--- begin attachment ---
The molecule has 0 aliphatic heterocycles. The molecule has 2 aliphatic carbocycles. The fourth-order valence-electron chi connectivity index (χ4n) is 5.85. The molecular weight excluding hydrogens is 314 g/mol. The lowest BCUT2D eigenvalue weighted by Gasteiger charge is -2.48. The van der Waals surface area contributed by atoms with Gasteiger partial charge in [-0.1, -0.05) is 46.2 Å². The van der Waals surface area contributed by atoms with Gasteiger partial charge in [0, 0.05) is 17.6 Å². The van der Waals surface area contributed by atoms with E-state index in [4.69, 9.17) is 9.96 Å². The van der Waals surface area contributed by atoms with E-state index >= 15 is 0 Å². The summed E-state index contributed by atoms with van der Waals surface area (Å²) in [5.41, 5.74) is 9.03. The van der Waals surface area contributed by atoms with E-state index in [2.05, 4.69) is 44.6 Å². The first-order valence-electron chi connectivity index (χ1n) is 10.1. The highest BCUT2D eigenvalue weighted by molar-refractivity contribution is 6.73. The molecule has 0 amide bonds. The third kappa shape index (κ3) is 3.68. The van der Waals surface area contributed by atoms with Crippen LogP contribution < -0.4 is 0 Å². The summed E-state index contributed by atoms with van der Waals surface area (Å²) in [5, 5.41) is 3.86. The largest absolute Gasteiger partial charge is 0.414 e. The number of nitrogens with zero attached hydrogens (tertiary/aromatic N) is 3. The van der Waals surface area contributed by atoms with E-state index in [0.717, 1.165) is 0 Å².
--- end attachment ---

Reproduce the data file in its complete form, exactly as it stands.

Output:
The molecule has 0 aliphatic heterocycles. The molecule has 2 aliphatic carbocycles. The fourth-order valence-electron chi connectivity index (χ4n) is 5.85. The molecular weight excluding hydrogens is 314 g/mol. The lowest BCUT2D eigenvalue weighted by Gasteiger charge is -2.48. The van der Waals surface area contributed by atoms with Gasteiger partial charge in [-0.1, -0.05) is 46.2 Å². The van der Waals surface area contributed by atoms with Gasteiger partial charge in [0, 0.05) is 17.6 Å². The van der Waals surface area contributed by atoms with E-state index in [4.69, 9.17) is 9.96 Å². The van der Waals surface area contributed by atoms with E-state index >= 15 is 0 Å². The summed E-state index contributed by atoms with van der Waals surface area (Å²) in [5.41, 5.74) is 9.03. The van der Waals surface area contributed by atoms with E-state index in [2.05, 4.69) is 44.6 Å². The first-order valence-electron chi connectivity index (χ1n) is 10.1. The highest BCUT2D eigenvalue weighted by molar-refractivity contribution is 6.73. The molecule has 0 amide bonds. The third kappa shape index (κ3) is 3.68. The van der Waals surface area contributed by atoms with Crippen LogP contribution < -0.4 is 0 Å². The summed E-state index contributed by atoms with van der Waals surface area (Å²) in [5, 5.41) is 3.86. The largest absolute Gasteiger partial charge is 0.414 e. The number of nitrogens with zero attached hydrogens (tertiary/aromatic N) is 3. The van der Waals surface area contributed by atoms with E-state index in [0.717, 1.165) is 0 Å².